Cat role in pest control labelled ‘misguided’

QT Community Cats trustee secretary Mel Gold with a friend. PHOTO: GUY WILLIAMS
QT Community Cats trustee secretary Mel Gold with a friend. PHOTO: GUY WILLIAMS
Releasing wild cats back on to rural properties to manage pests in Queenstown has been called a ‘‘disaster’’ by Predator Free New Zealand.

QT Community Cats — which provides rescue, adoption and rehoming services for cats — is trialling a programme where wild cats are trapped, desexed and released on rural properties to manage rabbit and rodent populations.

Its trustee secretary Mel Gold said the aim was to help prevent a boom of feral cat breeding, while using cats to control other pests.

However, the programme has been met with criticism and concerns about the impact it could have on native wildlife.

Predator Free New Zealand general manager Jessi Morgan called the programme ‘‘misguided’’.

She said that cats had a major impact on endangered and native species, which Otago is home to many of, including birds and lizards.

‘‘There seems to be a misunderstanding about the predator-prey relationship.

‘‘It will really impact the local biodiversity.’’

Cats could also spread the protozoan parasite Toxoplasma gondii, which causes toxoplasmosis, to sheep.

The infection can cause reproduction issues.

‘‘[The programme] is a bit of a disaster all round, to be honest.’’

Ms Morgan said having no clear guidelines for cat management, regionally of nationally, was also a part of the problem.

She wanted the group to stop the programme, and advise the owners of any rehomed cats to keep them at home.

Otago Regional Council environmental implementation manager Andrea Howard said the council had received two inquiries, as well as about seven messages on social media, about the programme.

The council had no regulatory authority over pest control methods, but there were concerns.

Grand and Otago skink populations were at critically low levels in Central Otago, mainly due to cat predation, she said.

‘‘Feral cats have a major impact on New Zealand’s native and non-native species.

‘‘They feed on rabbits, birds and bird eggs, rats, hares, bats, lizards, mice, weta and other insects.’’

Rules concerning feral cats were in place for site-led programmes on the Otago Peninsula, West Harbour-Mt Cargill and Quarantine and Goat Islands.

But there were no rules for the management of feral cats outside of those three areas, Ms Howard said.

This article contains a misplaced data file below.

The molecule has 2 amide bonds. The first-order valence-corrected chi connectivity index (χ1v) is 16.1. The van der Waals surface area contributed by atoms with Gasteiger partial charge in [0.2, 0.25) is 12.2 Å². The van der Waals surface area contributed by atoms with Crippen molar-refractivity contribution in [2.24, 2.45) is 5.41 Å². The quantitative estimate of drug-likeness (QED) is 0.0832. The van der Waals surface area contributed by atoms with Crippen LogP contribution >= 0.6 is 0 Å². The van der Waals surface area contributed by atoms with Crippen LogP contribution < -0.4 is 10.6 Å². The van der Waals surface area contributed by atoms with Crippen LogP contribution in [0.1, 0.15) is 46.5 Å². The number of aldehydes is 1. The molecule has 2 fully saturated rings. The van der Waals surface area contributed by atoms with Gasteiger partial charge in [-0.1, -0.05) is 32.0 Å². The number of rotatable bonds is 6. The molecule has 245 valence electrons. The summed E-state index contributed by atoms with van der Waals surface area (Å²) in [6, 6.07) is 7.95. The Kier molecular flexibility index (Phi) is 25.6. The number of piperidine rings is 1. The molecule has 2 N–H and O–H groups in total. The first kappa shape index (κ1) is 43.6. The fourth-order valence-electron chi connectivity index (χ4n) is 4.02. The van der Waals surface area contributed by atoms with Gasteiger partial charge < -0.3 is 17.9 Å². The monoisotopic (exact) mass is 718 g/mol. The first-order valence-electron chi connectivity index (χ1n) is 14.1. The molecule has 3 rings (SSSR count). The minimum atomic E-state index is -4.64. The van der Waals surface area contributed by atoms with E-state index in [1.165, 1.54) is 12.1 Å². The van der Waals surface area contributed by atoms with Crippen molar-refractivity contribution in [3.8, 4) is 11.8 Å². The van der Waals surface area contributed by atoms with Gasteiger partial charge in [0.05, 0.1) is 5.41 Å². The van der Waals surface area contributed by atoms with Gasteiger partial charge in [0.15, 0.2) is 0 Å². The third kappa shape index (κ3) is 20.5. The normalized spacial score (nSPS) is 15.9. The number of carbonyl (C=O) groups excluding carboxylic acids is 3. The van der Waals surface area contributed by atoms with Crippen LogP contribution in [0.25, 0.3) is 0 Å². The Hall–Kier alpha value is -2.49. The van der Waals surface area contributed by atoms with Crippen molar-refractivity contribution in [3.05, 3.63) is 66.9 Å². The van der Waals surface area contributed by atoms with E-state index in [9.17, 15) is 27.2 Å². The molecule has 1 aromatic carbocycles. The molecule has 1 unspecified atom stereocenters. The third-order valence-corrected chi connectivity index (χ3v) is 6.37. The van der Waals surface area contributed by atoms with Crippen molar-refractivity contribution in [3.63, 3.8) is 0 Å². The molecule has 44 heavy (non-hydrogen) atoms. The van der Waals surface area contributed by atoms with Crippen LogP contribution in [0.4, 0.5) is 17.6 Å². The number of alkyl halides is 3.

QT Community Cats did not respond to requests to comment on the criticism.

molly.houseman@odt.co.nz

Comments

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"Cats kill birds". Yes they do, but cars kill far more, yet there is no call to get rid of cars.
NZ would do better to put some teeth in laws to control dogs; which not only kill sheep and penguins, but also people....

When I say that feral cats should be shot on sight, cat lovers ask me how I can tell the difference between feral and domestic cats. I think the answer is actually easy, domestic cats are sitting in someone's lap.
The first step in dealing with feral cats, is dealing with domestic cats. Keep them inside or on a lead. Desex them and when they die buy a canary.

I have 3 well feed cats. I let them out during the day and keep them in at night. Part of the problem is that lazy cat owners, are either too busy or just forget to feed their cats. A hungry cat will naturally want to dine out, and find something to eat.And so who's to blame for that?

This idea is as stupid as 1080!
60 plus years and billions of dollars, where are the huge bird numbers?
A total disaster.

On the surface it might seem a silly idea, however in practise it can have benefits. While working on an intensive dairy farm feral cats where a common sight. But after years of being shot at they had learnt to be scared of people. The farm imported a lot of feed which attracts rodents, that and the "dead hole", which in turn also attracted cats. When a litter of kittens was discovered it was decided that rather than killing them they would be desexed and kept as milking shed cats. The result was less rodents, less poison and because cats are territorial, less feral cats. And I can honestly say I never once saw them eating anything that was native but maybe that was because we had already destroyed the nataral biodiversity- replacing them with exotic grasses and cows.

‘‘Feral cats have a major impact on New Zealand’s native and non-native species. They feed on rabbits, birds and bird eggs, rats, hares, bats, lizards, mice, weta and other insects.’’
So true! De-sexed or not cats will kill anything. They just want the next feed. Birds, and bird eggs, bats, lizards weta (actually, wētā are related to grasshoppers, locusts, crickets and katydids which are all members of the order Orthoptera. Cats eat all varieties of native birds and insects so should be prevented from doing all the massive amount of killing they do. Cull the cats so they don't destroy the native creatures. If you do not see cats with native animals and insects in their jaws, that does not mean they are not killing heaps of them, maybe at night, even on your property.

Ummm won t the farms (esp dairy ones) the cats are released on have minimal birds, geckos or other natives. If the vast majority of animals that they kill are rats or rabbits the program is working.

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